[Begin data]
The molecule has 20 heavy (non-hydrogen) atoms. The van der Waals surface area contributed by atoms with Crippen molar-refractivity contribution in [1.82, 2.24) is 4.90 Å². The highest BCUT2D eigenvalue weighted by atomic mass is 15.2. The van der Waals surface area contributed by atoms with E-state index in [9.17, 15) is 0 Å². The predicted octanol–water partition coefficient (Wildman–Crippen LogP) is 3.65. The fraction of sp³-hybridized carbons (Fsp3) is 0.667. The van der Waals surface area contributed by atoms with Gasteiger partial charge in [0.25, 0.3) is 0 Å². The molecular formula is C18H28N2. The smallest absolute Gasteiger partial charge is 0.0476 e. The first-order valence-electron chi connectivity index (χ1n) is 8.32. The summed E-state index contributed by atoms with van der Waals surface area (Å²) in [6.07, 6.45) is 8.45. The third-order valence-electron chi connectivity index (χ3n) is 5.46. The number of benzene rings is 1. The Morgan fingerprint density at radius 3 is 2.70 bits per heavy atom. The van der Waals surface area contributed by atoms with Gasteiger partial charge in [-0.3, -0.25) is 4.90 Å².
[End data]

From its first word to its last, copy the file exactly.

The molecule has 20 heavy (non-hydrogen) atoms. The van der Waals surface area contributed by atoms with Crippen molar-refractivity contribution in [1.82, 2.24) is 4.90 Å². The highest BCUT2D eigenvalue weighted by atomic mass is 15.2. The van der Waals surface area contributed by atoms with E-state index in [9.17, 15) is 0 Å². The predicted octanol–water partition coefficient (Wildman–Crippen LogP) is 3.65. The fraction of sp³-hybridized carbons (Fsp3) is 0.667. The van der Waals surface area contributed by atoms with Gasteiger partial charge in [0.25, 0.3) is 0 Å². The molecular formula is C18H28N2. The smallest absolute Gasteiger partial charge is 0.0476 e. The first-order valence-electron chi connectivity index (χ1n) is 8.32. The summed E-state index contributed by atoms with van der Waals surface area (Å²) in [6.07, 6.45) is 8.45. The third-order valence-electron chi connectivity index (χ3n) is 5.46. The number of benzene rings is 1. The Morgan fingerprint density at radius 3 is 2.70 bits per heavy atom. The van der Waals surface area contributed by atoms with Gasteiger partial charge in [-0.3, -0.25) is 4.90 Å².